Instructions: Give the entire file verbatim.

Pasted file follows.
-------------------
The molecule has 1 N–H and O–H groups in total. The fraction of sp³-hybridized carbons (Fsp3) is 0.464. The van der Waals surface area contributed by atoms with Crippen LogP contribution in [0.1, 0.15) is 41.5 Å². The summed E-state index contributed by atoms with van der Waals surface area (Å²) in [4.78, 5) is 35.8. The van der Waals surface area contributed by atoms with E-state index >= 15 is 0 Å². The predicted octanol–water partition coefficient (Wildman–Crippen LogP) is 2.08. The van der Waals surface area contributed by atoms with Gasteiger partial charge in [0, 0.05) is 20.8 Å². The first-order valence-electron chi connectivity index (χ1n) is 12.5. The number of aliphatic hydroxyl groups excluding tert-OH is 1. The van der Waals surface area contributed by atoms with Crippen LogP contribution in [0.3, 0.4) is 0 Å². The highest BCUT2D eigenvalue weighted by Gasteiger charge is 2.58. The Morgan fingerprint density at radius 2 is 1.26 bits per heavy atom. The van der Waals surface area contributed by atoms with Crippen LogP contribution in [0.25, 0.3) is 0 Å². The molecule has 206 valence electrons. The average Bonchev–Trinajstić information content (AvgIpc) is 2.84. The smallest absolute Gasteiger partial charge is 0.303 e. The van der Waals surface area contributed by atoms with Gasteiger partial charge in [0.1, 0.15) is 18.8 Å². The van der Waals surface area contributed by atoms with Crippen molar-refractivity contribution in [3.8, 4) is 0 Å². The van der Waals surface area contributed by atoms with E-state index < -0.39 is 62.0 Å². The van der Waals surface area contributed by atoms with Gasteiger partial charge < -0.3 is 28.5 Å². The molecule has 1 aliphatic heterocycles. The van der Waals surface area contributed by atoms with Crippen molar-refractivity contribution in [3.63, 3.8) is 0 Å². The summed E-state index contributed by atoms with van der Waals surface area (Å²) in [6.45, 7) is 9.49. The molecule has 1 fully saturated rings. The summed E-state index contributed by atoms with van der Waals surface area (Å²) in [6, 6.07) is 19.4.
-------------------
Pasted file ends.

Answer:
The molecule has 1 N–H and O–H groups in total. The fraction of sp³-hybridized carbons (Fsp3) is 0.464. The van der Waals surface area contributed by atoms with Crippen LogP contribution in [0.1, 0.15) is 41.5 Å². The summed E-state index contributed by atoms with van der Waals surface area (Å²) in [4.78, 5) is 35.8. The van der Waals surface area contributed by atoms with E-state index >= 15 is 0 Å². The predicted octanol–water partition coefficient (Wildman–Crippen LogP) is 2.08. The van der Waals surface area contributed by atoms with Gasteiger partial charge in [0, 0.05) is 20.8 Å². The first-order valence-electron chi connectivity index (χ1n) is 12.5. The number of aliphatic hydroxyl groups excluding tert-OH is 1. The van der Waals surface area contributed by atoms with Crippen LogP contribution in [0.3, 0.4) is 0 Å². The highest BCUT2D eigenvalue weighted by Gasteiger charge is 2.58. The Morgan fingerprint density at radius 2 is 1.26 bits per heavy atom. The van der Waals surface area contributed by atoms with Crippen LogP contribution in [0.25, 0.3) is 0 Å². The molecule has 206 valence electrons. The average Bonchev–Trinajstić information content (AvgIpc) is 2.84. The smallest absolute Gasteiger partial charge is 0.303 e. The van der Waals surface area contributed by atoms with Gasteiger partial charge in [0.1, 0.15) is 18.8 Å². The van der Waals surface area contributed by atoms with Crippen molar-refractivity contribution in [3.8, 4) is 0 Å². The van der Waals surface area contributed by atoms with E-state index < -0.39 is 62.0 Å². The van der Waals surface area contributed by atoms with Gasteiger partial charge < -0.3 is 28.5 Å². The molecule has 1 aliphatic heterocycles. The van der Waals surface area contributed by atoms with Crippen molar-refractivity contribution in [3.63, 3.8) is 0 Å². The summed E-state index contributed by atoms with van der Waals surface area (Å²) in [6.45, 7) is 9.49. The molecule has 1 fully saturated rings. The summed E-state index contributed by atoms with van der Waals surface area (Å²) in [6, 6.07) is 19.4.